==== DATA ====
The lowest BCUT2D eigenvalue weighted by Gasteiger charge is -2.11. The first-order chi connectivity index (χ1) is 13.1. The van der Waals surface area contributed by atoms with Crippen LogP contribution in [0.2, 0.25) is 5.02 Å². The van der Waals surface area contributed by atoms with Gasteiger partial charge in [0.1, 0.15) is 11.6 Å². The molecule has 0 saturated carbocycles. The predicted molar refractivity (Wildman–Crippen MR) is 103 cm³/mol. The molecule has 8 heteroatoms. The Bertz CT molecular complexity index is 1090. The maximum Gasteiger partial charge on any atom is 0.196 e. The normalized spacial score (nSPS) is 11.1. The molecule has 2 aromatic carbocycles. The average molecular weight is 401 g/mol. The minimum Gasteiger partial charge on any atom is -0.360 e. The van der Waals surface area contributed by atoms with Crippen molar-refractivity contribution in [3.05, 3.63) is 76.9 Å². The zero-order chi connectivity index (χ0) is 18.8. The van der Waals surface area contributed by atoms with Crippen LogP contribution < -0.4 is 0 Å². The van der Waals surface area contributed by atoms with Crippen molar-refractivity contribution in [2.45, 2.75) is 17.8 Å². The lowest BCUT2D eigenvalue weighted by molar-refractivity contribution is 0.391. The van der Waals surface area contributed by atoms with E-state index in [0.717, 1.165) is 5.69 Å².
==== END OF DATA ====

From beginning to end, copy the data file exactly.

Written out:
The lowest BCUT2D eigenvalue weighted by Gasteiger charge is -2.11. The first-order chi connectivity index (χ1) is 13.1. The van der Waals surface area contributed by atoms with Crippen LogP contribution in [0.2, 0.25) is 5.02 Å². The van der Waals surface area contributed by atoms with Gasteiger partial charge in [0.1, 0.15) is 11.6 Å². The molecule has 0 saturated carbocycles. The predicted molar refractivity (Wildman–Crippen MR) is 103 cm³/mol. The molecule has 8 heteroatoms. The Bertz CT molecular complexity index is 1090. The maximum Gasteiger partial charge on any atom is 0.196 e. The normalized spacial score (nSPS) is 11.1. The molecule has 2 aromatic carbocycles. The average molecular weight is 401 g/mol. The minimum Gasteiger partial charge on any atom is -0.360 e. The van der Waals surface area contributed by atoms with Crippen molar-refractivity contribution in [3.05, 3.63) is 76.9 Å². The zero-order chi connectivity index (χ0) is 18.8. The van der Waals surface area contributed by atoms with Crippen LogP contribution < -0.4 is 0 Å². The van der Waals surface area contributed by atoms with Crippen molar-refractivity contribution in [2.45, 2.75) is 17.8 Å². The lowest BCUT2D eigenvalue weighted by molar-refractivity contribution is 0.391. The van der Waals surface area contributed by atoms with E-state index in [0.717, 1.165) is 5.69 Å².